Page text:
"Don't forget, we have people like astronauts and fighter pilots who experience much greater g-forces than these rides with broad appeal," Denniger said.
Extreme coasters — the kind that can make riders briefly pass out — have g-forces of 4 or 5 for just a few seconds. Fighter pilots can handle up to 8 or 9 for long periods because of physical conditioning, training and special suits.
Not everyone is built like a fighter pilot, and the international committee, made up of 400 experts, takes that into consideration as it studies everything from zip lines to go-karts. Its warnings about pregnant women, heart patients and those with other limitations are posted on the signs at the entrance of every ride.
The final frontier
When the Skyscraper opens in 2019 on Orlando's International Drive, the "polercoaster" wrapped around a tall tower will set several world records.
At 500 feet tall, as plans currently call for, the giga coaster will be the world's tallest coaster. It will also break the 170-foot record for highest inversion in the world, and it will have the steepest drop in the world. It will be the only ride to have two beyond-vertical drops, meaning the coaster won't drop straight down but bend in like the letter C on the way down.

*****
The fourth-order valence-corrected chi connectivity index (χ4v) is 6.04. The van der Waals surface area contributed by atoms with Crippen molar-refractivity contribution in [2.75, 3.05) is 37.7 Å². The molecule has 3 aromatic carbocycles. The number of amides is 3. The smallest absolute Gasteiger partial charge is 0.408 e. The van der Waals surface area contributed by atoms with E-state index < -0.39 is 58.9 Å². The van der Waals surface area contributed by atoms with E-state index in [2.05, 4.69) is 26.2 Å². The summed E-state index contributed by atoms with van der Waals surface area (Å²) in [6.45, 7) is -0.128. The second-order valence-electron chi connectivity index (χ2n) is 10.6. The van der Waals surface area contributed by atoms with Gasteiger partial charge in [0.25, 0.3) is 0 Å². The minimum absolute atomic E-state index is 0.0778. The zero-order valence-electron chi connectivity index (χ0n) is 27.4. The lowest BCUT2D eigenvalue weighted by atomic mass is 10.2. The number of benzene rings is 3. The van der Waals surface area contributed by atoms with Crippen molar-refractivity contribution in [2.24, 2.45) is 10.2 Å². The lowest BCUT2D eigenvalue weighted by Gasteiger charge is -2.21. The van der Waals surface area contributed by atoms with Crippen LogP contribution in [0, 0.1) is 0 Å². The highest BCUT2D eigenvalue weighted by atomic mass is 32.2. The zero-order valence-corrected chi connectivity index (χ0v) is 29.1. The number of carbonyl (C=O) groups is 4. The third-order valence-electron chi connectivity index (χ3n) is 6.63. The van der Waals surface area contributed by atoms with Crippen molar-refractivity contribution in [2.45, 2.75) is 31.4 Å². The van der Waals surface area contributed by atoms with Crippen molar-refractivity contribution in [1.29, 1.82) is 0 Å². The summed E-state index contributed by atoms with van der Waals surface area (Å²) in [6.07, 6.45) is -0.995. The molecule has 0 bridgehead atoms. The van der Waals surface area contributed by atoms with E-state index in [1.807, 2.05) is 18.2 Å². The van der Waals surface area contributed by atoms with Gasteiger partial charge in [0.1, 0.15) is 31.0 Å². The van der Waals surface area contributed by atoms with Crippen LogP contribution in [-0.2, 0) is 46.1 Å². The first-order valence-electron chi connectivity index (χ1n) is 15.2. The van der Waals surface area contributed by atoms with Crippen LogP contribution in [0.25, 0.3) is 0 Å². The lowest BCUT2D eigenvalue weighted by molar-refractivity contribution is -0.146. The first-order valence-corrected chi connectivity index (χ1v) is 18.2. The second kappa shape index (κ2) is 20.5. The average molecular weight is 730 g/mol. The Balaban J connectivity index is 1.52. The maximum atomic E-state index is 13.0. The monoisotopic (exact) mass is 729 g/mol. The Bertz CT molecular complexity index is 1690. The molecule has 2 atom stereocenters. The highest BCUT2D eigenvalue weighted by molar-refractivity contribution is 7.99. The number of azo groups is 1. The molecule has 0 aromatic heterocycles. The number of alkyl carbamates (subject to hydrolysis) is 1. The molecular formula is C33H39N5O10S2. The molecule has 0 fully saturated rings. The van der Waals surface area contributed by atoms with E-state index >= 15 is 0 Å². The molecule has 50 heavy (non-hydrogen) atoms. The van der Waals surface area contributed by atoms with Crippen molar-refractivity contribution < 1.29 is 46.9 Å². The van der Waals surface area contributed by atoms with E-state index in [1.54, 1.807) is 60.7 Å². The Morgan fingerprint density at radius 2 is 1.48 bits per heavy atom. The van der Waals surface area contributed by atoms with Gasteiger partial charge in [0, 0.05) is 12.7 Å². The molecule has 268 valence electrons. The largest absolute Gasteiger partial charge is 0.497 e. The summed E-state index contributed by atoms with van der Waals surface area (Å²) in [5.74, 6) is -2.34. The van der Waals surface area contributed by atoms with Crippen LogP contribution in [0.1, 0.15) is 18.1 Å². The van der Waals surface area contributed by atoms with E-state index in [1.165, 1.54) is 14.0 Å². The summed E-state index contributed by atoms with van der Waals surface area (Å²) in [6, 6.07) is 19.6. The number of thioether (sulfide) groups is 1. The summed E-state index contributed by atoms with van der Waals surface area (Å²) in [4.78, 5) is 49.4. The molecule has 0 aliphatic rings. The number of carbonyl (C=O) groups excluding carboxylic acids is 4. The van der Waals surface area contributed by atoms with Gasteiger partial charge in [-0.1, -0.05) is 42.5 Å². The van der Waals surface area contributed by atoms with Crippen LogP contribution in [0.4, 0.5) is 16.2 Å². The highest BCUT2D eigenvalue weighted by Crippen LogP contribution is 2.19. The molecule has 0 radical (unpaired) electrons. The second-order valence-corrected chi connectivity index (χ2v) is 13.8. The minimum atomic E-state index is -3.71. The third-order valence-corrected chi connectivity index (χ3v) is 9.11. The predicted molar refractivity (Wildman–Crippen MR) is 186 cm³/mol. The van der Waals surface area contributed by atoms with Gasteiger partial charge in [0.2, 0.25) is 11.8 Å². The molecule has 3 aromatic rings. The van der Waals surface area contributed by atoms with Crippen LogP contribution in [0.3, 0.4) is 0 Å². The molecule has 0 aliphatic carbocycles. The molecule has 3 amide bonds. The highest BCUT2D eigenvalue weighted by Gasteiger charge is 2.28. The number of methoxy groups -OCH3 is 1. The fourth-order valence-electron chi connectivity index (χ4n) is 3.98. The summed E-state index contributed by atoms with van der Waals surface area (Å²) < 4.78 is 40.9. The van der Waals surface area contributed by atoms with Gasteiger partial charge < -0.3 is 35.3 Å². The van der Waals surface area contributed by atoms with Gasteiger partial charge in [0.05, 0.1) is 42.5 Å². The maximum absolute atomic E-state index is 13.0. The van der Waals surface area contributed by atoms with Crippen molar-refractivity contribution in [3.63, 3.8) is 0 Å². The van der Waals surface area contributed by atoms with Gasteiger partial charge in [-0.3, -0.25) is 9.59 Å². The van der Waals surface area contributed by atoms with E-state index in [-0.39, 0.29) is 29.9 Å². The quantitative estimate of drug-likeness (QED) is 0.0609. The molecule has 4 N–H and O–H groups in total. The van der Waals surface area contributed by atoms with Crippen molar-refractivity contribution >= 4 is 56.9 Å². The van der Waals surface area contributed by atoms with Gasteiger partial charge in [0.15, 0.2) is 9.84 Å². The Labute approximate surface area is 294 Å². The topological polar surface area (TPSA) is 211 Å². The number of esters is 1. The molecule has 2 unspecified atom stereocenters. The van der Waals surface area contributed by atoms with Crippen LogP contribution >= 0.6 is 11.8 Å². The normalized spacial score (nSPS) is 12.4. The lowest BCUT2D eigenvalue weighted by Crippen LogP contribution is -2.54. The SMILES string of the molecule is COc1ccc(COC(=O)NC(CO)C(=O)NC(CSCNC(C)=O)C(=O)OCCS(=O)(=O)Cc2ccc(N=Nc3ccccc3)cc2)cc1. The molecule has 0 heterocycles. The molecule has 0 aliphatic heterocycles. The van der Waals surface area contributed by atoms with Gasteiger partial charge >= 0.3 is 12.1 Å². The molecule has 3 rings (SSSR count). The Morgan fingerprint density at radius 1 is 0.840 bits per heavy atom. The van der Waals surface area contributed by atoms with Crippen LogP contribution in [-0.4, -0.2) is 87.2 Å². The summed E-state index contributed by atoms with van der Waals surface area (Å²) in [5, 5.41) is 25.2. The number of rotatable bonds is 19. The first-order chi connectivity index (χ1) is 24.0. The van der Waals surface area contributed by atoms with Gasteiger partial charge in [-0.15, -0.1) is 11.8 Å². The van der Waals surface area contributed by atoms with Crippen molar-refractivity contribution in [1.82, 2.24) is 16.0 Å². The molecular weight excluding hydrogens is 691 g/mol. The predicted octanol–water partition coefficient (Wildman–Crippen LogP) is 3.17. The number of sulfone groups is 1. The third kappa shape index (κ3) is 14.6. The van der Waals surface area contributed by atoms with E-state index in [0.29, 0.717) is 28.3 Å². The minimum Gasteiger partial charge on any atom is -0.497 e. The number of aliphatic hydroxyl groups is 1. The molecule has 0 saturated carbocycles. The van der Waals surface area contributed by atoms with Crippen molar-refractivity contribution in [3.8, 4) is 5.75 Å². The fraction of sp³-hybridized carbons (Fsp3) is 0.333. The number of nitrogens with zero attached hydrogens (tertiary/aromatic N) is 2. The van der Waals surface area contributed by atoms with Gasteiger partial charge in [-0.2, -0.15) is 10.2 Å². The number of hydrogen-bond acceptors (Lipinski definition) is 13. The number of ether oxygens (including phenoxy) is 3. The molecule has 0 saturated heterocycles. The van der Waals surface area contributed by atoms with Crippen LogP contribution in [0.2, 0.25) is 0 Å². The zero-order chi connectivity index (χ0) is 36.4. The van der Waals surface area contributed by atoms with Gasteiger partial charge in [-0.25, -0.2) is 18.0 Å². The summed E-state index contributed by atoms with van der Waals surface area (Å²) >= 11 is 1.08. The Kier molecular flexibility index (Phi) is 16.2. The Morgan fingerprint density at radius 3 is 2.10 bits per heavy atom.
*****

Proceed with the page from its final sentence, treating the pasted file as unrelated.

And the Skyscraper won't even be in a theme park.
Developer Joshua Wallack is using the thrill of a roller coaster as a marketing tool. Like a G-rated Las Vegas strip, Wallack's $500 million Skyplex project will include hotels, shops and the world's largest Perkins restaurant. He has lined up the company that built Cheetah Hunt and Falcon's Fury at Busch Gardens to build the roller coaster and a 450-foot drop tower called SkyFall, which will also be a record-breaker, more than twice as tall as Disney's Tower of Terror.
The extreme project required the approval of the Orange County Commission, which held a hearing Dec. 1 that was packed to capacity. Almost no one spoke against it, except lawyers and lobbyists for competitor Universal Studios.
Laura Sumner waited in line as other coaster enthusiasts begged the commissioners to let them have a chance to be turned upside down while dangling 500 feet in the air.
Then she stepped to the microphone and brought a burst of laughter to the room. "I am a 62-year-old roller coaster junkie," she declared, "and this is something I'm looking forward to."
She spoke of her fellow coaster fans and how they plan their trips, "and when they plan those trips, they look for what place is going to give them the most amount of rides on different coasters."
Orlando, she assured them, is the place.
Commissioners approved the coaster unanimously.
Contact Sharon Kennedy Wynne at firstname.lastname@example.org. Follow @SharonKWn.